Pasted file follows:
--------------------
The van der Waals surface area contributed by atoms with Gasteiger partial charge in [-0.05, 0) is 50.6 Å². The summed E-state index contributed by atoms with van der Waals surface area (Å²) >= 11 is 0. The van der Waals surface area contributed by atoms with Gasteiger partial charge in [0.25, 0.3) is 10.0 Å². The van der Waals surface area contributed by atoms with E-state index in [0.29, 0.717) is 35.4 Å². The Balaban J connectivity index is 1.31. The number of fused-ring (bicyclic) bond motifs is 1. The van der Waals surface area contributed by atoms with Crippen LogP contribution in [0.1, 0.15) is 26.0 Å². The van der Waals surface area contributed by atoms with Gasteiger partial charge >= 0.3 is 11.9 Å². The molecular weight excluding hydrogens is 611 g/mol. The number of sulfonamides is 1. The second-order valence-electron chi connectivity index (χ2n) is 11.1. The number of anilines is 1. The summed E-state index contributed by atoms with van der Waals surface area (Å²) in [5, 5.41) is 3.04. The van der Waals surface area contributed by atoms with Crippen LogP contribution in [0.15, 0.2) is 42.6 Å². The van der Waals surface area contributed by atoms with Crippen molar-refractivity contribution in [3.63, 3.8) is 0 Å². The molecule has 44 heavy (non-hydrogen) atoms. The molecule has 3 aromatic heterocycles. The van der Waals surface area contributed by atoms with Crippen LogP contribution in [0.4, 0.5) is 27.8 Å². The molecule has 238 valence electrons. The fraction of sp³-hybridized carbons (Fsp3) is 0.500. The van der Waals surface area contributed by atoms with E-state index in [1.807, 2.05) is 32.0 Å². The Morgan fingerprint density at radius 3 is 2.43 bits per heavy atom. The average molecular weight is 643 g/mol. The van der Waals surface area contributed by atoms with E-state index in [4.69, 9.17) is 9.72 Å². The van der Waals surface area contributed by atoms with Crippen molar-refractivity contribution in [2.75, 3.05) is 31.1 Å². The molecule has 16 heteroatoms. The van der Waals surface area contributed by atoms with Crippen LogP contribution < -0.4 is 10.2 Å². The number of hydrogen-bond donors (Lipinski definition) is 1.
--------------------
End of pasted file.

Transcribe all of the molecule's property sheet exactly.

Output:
The van der Waals surface area contributed by atoms with Gasteiger partial charge in [-0.05, 0) is 50.6 Å². The summed E-state index contributed by atoms with van der Waals surface area (Å²) >= 11 is 0. The van der Waals surface area contributed by atoms with Gasteiger partial charge in [0.25, 0.3) is 10.0 Å². The van der Waals surface area contributed by atoms with E-state index in [0.29, 0.717) is 35.4 Å². The Balaban J connectivity index is 1.31. The number of fused-ring (bicyclic) bond motifs is 1. The van der Waals surface area contributed by atoms with Crippen LogP contribution in [0.1, 0.15) is 26.0 Å². The van der Waals surface area contributed by atoms with Gasteiger partial charge >= 0.3 is 11.9 Å². The molecular weight excluding hydrogens is 611 g/mol. The number of sulfonamides is 1. The second-order valence-electron chi connectivity index (χ2n) is 11.1. The number of anilines is 1. The summed E-state index contributed by atoms with van der Waals surface area (Å²) in [5, 5.41) is 3.04. The van der Waals surface area contributed by atoms with Crippen LogP contribution in [0.15, 0.2) is 42.6 Å². The van der Waals surface area contributed by atoms with Crippen molar-refractivity contribution in [3.63, 3.8) is 0 Å². The molecule has 44 heavy (non-hydrogen) atoms. The molecule has 3 aromatic heterocycles. The van der Waals surface area contributed by atoms with Crippen LogP contribution in [0.4, 0.5) is 27.8 Å². The molecule has 238 valence electrons. The fraction of sp³-hybridized carbons (Fsp3) is 0.500. The van der Waals surface area contributed by atoms with E-state index in [1.807, 2.05) is 32.0 Å². The Morgan fingerprint density at radius 3 is 2.43 bits per heavy atom. The average molecular weight is 643 g/mol. The van der Waals surface area contributed by atoms with E-state index in [4.69, 9.17) is 9.72 Å². The van der Waals surface area contributed by atoms with Crippen molar-refractivity contribution in [2.75, 3.05) is 31.1 Å². The molecule has 16 heteroatoms. The van der Waals surface area contributed by atoms with Crippen LogP contribution < -0.4 is 10.2 Å². The number of hydrogen-bond donors (Lipinski definition) is 1.